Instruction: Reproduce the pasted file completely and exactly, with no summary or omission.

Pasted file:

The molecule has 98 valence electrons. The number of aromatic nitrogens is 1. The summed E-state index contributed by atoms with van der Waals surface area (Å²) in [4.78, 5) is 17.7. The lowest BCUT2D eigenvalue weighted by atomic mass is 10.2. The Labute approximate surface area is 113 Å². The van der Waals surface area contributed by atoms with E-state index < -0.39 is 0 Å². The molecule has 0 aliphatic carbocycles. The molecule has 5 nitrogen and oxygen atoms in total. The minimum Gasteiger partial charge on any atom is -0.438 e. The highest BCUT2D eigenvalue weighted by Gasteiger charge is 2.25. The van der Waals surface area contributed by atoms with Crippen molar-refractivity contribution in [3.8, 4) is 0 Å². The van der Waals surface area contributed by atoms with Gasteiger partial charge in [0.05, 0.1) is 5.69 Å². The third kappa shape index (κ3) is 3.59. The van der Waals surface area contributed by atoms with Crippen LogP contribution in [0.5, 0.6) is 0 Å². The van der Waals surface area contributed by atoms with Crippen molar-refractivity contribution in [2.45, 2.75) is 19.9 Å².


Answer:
The molecule has 98 valence electrons. The number of aromatic nitrogens is 1. The summed E-state index contributed by atoms with van der Waals surface area (Å²) in [4.78, 5) is 17.7. The lowest BCUT2D eigenvalue weighted by atomic mass is 10.2. The Labute approximate surface area is 113 Å². The van der Waals surface area contributed by atoms with E-state index < -0.39 is 0 Å². The molecule has 0 aliphatic carbocycles. The molecule has 5 nitrogen and oxygen atoms in total. The minimum Gasteiger partial charge on any atom is -0.438 e. The highest BCUT2D eigenvalue weighted by Gasteiger charge is 2.25. The van der Waals surface area contributed by atoms with Crippen molar-refractivity contribution in [3.8, 4) is 0 Å². The van der Waals surface area contributed by atoms with Gasteiger partial charge in [0.05, 0.1) is 5.69 Å². The third kappa shape index (κ3) is 3.59. The van der Waals surface area contributed by atoms with Crippen LogP contribution in [0.5, 0.6) is 0 Å². The van der Waals surface area contributed by atoms with Crippen molar-refractivity contribution in [2.45, 2.75) is 19.9 Å².